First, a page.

• I plan on using a CD extraction library, similar to what CD ripping utilities and ExactAudioCopy do, for the times that I must use a CD... like for IASCA and MECA events. The bits will stay in the digital domain from the time they're read by the laser, to the time they're converted and sent to the amplifiers.
  • Once the DSP numbers have been crunched, the floating-point arrays are quantized and output directly to the sound system using a Labview library function.

And another feature that I'm very proud of... The ability to do RTA and log sweep FFT's similar to HolmImpulse and others... all from the CarPC, in Labview. I've already got this code up and running, and it's a lot easier to use than TrueRTA, and it actually works in Mac OSX, no need to boot into Windows. I'll post some screenshots at a later date, when the bugs have been fully ironed out.

Most of my time over the last few weeks has been spent reading various DSP and filter books... Here are two that I liked at lot, as they are both written quite well, and are straight to the point:






Next post will be about the multi-channel DAC that I will be building. Will hopefully get around to that tomorrow.

2011 MINI Cooper S :: [build log]
HAT L6SE, L3SE, L1 Pro R2. 4x Alpine SWR-843D, JL XD700/5, XD500/3, Alpine H800, RUXC800, CDA-117

Last edited by Neil_J; 10-20-2012 at 06:30 PM.. Reason: added links to awesome books
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Old 10-19-2012   #8
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Default Re: 2011 MINI Cooper CarPC Build

Quote:
Originally Posted by Victor_inox View Post
2 seconds with XP on it? 2 watts is awesome!
No Windows XP for me. It will be running Mac OS X. 2 watts standby, and ~26 watts during heavy processing.

2011 MINI Cooper S :: [build log]
HAT L6SE, L3SE, L1 Pro R2. 4x Alpine SWR-843D, JL XD700/5, XD500/3, Alpine H800, RUXC800, CDA-117
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Default Re: 2011 MINI Cooper CarPC Build

Quote:
Originally Posted by astrochex View Post
Are you adding cooling for the Mac Mini?
My glove box and secret compartment are air-conditioned Hope that does the trick.

2011 MINI Cooper S :: [build log]
HAT L6SE, L3SE, L1 Pro R2. 4x Alpine SWR-843D, JL XD700/5, XD500/3, Alpine H800, RUXC800, CDA-117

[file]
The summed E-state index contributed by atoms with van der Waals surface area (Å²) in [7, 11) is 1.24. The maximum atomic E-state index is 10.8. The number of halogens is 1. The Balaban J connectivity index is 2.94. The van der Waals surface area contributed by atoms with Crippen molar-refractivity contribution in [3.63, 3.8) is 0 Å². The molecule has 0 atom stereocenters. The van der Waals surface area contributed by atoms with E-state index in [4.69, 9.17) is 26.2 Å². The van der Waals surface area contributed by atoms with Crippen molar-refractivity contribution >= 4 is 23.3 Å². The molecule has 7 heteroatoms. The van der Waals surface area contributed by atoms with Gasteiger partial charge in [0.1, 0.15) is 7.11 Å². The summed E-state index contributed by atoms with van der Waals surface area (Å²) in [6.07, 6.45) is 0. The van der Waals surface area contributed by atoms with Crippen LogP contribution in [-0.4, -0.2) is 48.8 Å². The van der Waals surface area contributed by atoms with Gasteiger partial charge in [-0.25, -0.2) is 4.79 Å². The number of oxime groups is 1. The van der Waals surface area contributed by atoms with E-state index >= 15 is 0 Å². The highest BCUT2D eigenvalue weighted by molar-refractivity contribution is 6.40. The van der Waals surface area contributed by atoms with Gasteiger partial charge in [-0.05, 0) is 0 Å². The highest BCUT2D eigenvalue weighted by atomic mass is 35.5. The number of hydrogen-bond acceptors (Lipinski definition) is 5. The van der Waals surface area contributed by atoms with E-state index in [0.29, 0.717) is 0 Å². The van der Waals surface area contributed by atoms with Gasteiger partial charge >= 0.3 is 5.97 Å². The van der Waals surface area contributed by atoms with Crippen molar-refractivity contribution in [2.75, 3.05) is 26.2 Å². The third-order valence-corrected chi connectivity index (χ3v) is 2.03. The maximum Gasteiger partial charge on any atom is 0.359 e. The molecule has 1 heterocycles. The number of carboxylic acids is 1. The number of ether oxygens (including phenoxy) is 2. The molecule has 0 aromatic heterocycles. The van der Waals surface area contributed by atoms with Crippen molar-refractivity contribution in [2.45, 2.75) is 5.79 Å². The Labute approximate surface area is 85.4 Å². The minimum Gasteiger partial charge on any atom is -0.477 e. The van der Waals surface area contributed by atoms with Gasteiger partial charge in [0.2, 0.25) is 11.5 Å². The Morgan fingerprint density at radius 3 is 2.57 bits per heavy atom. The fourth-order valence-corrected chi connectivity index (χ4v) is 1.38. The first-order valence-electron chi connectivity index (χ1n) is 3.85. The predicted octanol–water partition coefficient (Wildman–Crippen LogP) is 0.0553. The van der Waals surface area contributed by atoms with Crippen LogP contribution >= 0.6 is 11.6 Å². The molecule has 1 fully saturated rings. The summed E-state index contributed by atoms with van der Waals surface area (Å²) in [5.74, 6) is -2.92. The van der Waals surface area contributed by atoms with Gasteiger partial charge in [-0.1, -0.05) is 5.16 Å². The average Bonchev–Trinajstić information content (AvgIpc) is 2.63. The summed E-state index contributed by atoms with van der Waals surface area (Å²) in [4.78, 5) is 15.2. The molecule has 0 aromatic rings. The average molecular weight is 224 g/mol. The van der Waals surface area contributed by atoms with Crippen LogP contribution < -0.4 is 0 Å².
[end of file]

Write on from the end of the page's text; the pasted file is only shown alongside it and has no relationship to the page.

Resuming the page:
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Old 10-19-2012   #10
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Default Re: 2011 MINI Cooper CarPC Build

Dude. Wow.
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Old 10-19-2012   #11
 
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Default Re: 2011 MINI Cooper CarPC Build

Definitely sub'ed to this one.
Attention to detail so far is awesome.

-Ray
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Old 10-19-2012   #12
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Default Re: 2011 MINI Cooper CarPC Build

Have you seen his car? I wouldn't expect anything less...lol.
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Old 10-20-2012   #13
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Default Re: 2011 MINI Cooper CarPC Build

I wish I knew more about this sort of thing. I'll be reading it but not understanding
half of what you have going on. What is cool to me is the amount of eq, xover, and
TA you get out of these things. Prolly the only thing I would ever replace my XES
with.
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Old 10-20-2012   #14
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Default Re: 2011 MINI Cooper CarPC Build

Quote:
Originally Posted by FLYONWALL9 View Post
I wish I knew more about this sort of thing. I'll be reading it but not understanding
half of what you have going on. What is cool to me is the amount of eq, xover, and
TA you get out of these things. Prolly the only thing I would ever replace my XES
with.
In my limited experience, the amount of Eq, TA, and such that is needed totally depends on the car. Large cars have more equal path-lengths, for example, you can mount in the kicks. You cannot mount kicks in a MINI, there's no room. You end up with really crazy reflections and weird standing waves in the bass frequencies due to the small dimensions. You're more "near-field" than you would be in a large car, as you're even closer to the reflective surfaces.

So TL;DR is, Equalization and other DSP is not a panacea as many have said... but it might level the playing field in some cars, like mine.